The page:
The sample design is essentially a two-stage sampling scheme. Census long-form households in 1990 and 2000, and ACS households in 2010 were selected using a stratified systematic sampling method. Then, respondents for the NSCG surveys were chosen from individuals in the target population from long-form or ACS households using a stratification sampling scheme using age, race, highest degree type, occupation, and sex. In 2010, sex was dropped as a stratification variable. The survey data were collected by mail survey, with follow-up computer-assisted telephone interviews for initial non-respondents. A self-administered Web survey was introduced in 2010.

In the current design, a new cohort is selected for each decennial census, and follow-up surveys are sent to the cohort every 2 to 3 years for the rest of the decade. Starting with the 2010 US Decennial Census, college degree-holders were identified using the American Community Survey (ACS), which effectively replaced the Census long-form. With each iteration of the survey, except for the first NSCG survey of the decade, respondents for the NSRCG are surveyed again with the NSCG survey. Please see our User Note on the longitudinal aspects of SESTAT surveys. An exception to the NSCG follow-up pattern is that the 2010 NSCG survey also surveyed respondents from the 2008 NSCG.

Each year, the NSCG includes between 77,000 (in 2010) and 150,000 respondents (in 1993). According to the National Research Council (2008)*, the NSCG represents the stock of scientists, engineers, and health scientists in the US. Unlike the other two components of the SESTAT database, the NSCG sampling frame includes scientists and engineers that did not receive higher education in the United States, as well as non-scientists and engineers with a bachelor's degree or higher. The full NSCG files include all respondents, however the SESTAT versions of the NSCG files only include individuals who have either a science and engineering degree or a science and engineering occupation, or both. In other words, individuals without a science or engineering post-secondary degree and not currently working in a science or engineering occupation were dropped for the creation of a SESTAT file.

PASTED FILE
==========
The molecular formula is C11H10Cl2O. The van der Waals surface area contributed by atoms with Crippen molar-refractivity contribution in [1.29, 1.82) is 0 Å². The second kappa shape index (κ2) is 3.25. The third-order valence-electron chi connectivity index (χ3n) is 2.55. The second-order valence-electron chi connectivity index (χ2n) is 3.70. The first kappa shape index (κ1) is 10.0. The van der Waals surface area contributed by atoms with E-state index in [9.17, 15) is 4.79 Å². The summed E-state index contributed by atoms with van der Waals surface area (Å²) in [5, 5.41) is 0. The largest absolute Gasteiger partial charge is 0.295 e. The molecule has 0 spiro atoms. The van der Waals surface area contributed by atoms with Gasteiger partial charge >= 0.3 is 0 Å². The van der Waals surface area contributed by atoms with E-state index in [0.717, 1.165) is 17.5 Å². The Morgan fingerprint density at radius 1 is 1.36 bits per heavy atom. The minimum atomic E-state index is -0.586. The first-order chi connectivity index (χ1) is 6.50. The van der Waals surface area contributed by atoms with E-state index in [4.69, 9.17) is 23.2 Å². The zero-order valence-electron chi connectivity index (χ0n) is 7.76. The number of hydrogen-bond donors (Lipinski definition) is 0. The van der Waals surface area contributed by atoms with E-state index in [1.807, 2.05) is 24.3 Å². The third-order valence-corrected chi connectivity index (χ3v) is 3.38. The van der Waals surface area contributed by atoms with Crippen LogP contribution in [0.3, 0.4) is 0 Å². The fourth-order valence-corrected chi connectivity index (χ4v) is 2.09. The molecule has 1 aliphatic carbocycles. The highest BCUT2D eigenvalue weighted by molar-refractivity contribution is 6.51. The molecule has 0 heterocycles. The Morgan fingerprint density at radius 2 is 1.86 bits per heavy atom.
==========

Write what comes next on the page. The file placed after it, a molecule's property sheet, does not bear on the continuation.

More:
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Survey of Doctorate Recipients

The Survey of Doctorate Recipients (SDR), first conducted in 1973, gathers data from individuals who have earned a doctorate degree in science, engineering, or health in the United States. The pool of possible respondents comes from the Survey of Earned Doctorates, which is given to every new recipient of a research doctorate from a US academic institution. Respondents for the SDR were chosen as a stratified sample from the eligible individuals in the Doctorate Records File, which is the resulting database of the Survey of Earned Doctorates. The SDR is fielded every 2 to 3 years, and on average includes 47,000 records. Response rates range from above 80 percent in the 1990's to approximately 76 percent in the 2013 SDR survey. All individuals in the SDR survey are included in the SESTAT of that year. After being selected for the SDR, respondents receive follow-up SDR surveys until they turn 76. It is possible to link these individuals across samples - for more information, see our Longitudinal Data User Note.